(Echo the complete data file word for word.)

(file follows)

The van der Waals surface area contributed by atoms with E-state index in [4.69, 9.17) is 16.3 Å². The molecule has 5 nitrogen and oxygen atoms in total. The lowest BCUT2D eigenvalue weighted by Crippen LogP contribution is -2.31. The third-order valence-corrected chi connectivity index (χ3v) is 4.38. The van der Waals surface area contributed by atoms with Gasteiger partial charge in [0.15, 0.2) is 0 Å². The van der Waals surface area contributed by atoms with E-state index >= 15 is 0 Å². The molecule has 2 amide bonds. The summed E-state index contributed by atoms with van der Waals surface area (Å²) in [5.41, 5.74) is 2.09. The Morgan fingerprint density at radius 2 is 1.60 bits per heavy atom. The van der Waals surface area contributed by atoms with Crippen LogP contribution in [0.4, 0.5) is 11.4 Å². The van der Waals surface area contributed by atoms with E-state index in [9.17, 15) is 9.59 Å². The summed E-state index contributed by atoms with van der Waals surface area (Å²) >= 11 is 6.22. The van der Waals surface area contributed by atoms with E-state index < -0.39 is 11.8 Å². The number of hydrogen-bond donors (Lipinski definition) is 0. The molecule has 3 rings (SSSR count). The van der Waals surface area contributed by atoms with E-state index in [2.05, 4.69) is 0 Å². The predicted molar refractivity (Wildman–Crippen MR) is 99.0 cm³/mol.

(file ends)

The van der Waals surface area contributed by atoms with E-state index in [4.69, 9.17) is 16.3 Å². The molecule has 5 nitrogen and oxygen atoms in total. The lowest BCUT2D eigenvalue weighted by Crippen LogP contribution is -2.31. The third-order valence-corrected chi connectivity index (χ3v) is 4.38. The van der Waals surface area contributed by atoms with Gasteiger partial charge in [0.15, 0.2) is 0 Å². The van der Waals surface area contributed by atoms with E-state index >= 15 is 0 Å². The molecule has 2 amide bonds. The summed E-state index contributed by atoms with van der Waals surface area (Å²) in [5.41, 5.74) is 2.09. The Morgan fingerprint density at radius 2 is 1.60 bits per heavy atom. The van der Waals surface area contributed by atoms with Crippen LogP contribution in [0.4, 0.5) is 11.4 Å². The van der Waals surface area contributed by atoms with E-state index in [9.17, 15) is 9.59 Å². The summed E-state index contributed by atoms with van der Waals surface area (Å²) >= 11 is 6.22. The van der Waals surface area contributed by atoms with E-state index < -0.39 is 11.8 Å². The number of hydrogen-bond donors (Lipinski definition) is 0. The molecule has 3 rings (SSSR count). The van der Waals surface area contributed by atoms with E-state index in [2.05, 4.69) is 0 Å². The predicted molar refractivity (Wildman–Crippen MR) is 99.0 cm³/mol.